- The pandemic accelerated demand for more consumer-friendly healthcare services, including telehealth visits, online scheduling and mobile check-ins to reduce wait times, according to a new report from Kaufman Hall.
- Providers unable to keep those changes in place, or those whose services are limited in scope, capacity or functionality, will struggle competing against those with more options or new players with retail experience, including CVS Health and Walmart, the report argues.
- The proportion of consumers actively engaged in researching the price of their care is also on the rise. Millennials in particular feel more comfortable shopping among traditional providers, telehealth providers and retail clinics than previous generations, according to the report.
Providers suffered historic financial losses this year amid stay-at-home orders, rapidly adopting virtual care platforms that consumers largely took a liking to out of convenience.
As they work to lure back patients and recover lost volumes, providers will have to improve access, experience, pricing and infrastructure to meet patient demands and compete with other providers amid heaping backlogs.
Kaufman Hall’s report, based on six consumer surveys with 500 respondents each and taken every month from April to September, found beyond new virtual tools, patients are increasingly looking at price when choosing where to go for care.
The group’s consumer shopping activation score, which measures the percentage of commercially insured patients who actively shopped for care on the basis of price and were incentivized to choose a lower cost option, nearly doubled over the past two years to more than 11%.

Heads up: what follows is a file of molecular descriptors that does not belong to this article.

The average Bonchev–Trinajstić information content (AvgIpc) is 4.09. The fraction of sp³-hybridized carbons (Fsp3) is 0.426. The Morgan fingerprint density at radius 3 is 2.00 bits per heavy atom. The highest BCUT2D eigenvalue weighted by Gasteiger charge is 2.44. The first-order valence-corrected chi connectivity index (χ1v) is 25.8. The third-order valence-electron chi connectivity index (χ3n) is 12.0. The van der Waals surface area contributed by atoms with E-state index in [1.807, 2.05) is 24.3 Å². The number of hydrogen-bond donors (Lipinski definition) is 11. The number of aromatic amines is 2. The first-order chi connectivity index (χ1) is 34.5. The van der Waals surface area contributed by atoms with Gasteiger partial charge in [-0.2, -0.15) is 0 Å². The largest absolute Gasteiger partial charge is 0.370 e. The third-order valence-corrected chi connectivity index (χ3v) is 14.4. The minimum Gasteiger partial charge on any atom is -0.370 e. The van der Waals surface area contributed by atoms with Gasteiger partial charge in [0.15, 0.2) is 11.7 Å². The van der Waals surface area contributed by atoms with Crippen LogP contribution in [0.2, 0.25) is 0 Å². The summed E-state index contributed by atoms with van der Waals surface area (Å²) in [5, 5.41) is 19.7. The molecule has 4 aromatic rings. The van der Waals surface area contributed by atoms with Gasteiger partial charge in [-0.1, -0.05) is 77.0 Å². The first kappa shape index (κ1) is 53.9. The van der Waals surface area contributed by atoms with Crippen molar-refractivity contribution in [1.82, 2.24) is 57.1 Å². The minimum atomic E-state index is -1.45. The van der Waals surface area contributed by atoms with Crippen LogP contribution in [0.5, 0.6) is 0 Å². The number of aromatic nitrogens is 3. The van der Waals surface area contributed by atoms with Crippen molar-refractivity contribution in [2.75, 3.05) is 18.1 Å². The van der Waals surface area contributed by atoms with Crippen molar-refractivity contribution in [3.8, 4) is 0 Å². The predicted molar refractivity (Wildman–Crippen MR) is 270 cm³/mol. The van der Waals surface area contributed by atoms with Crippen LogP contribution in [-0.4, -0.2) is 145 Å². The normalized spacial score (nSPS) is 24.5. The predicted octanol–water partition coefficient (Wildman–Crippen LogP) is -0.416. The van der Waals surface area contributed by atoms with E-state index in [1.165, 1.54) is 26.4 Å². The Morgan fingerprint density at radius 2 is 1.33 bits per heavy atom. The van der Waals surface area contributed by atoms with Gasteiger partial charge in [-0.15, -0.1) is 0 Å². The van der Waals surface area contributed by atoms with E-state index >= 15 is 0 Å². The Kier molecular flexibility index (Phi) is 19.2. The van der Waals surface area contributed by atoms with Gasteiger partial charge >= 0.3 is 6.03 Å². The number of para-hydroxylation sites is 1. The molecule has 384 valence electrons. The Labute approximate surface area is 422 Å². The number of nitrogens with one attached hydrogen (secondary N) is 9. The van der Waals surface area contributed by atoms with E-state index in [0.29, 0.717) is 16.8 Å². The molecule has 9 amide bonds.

The findings come as CMS moves ahead with new price transparency rules, requiring hospitals to publicly share how much they charge for services beginning Jan. 1, 2020.
Patients are most often motivated to switch providers based on location though, another recent survey of 1,000 respondents from DocASAP, which sells a patient access and engagement platform, found.
Other key factors include whether a provider is available for both in-person and telehealth visits, and whether they have near-term availability.
Waiting too long to see a physician is the top barrier respondents said they face when seeking care. Other barriers include only being able to schedule appointments during business hours, and trouble in general finding the right doctor.
Patients overwhelmingly find information on providers through a system or health plan website, more so than through search engines, social media, or family recommendations, DocASAP’s survey found.
They use health plan websites to schedule appointments, check their coverage, find in-network providers and compare costs for a procedure or doctor’s visit.
Consumers are still largely turning to virtual visits, though less so compared to peak levels witnessed this spring. A permanent shift toward more virtual visits though poses a challenge for providers planning their future service mix while trying to recoup lost revenues.
Providers must plan for possibly lower payments on telehealth visits if CMS rolls back pandemic-related waivers to reimburse for those services, the Kaufman Hall report warned.
And if lower reimbursement rates do become a reality, they’ll have to really rethink their business models.
“Given the relatively thin margins of the hospital industry, the missing business has had an outsized impact on organization finances,” the consultant firm’s report said.
“The reality of lowered reimbursement rates will require the development of a leaner business model and changes to in-person service levels and capacity. On the expense side, if the shift toward telehealth is broad and lasting, hospitals may be able to rethink some facility and real estate expenses.”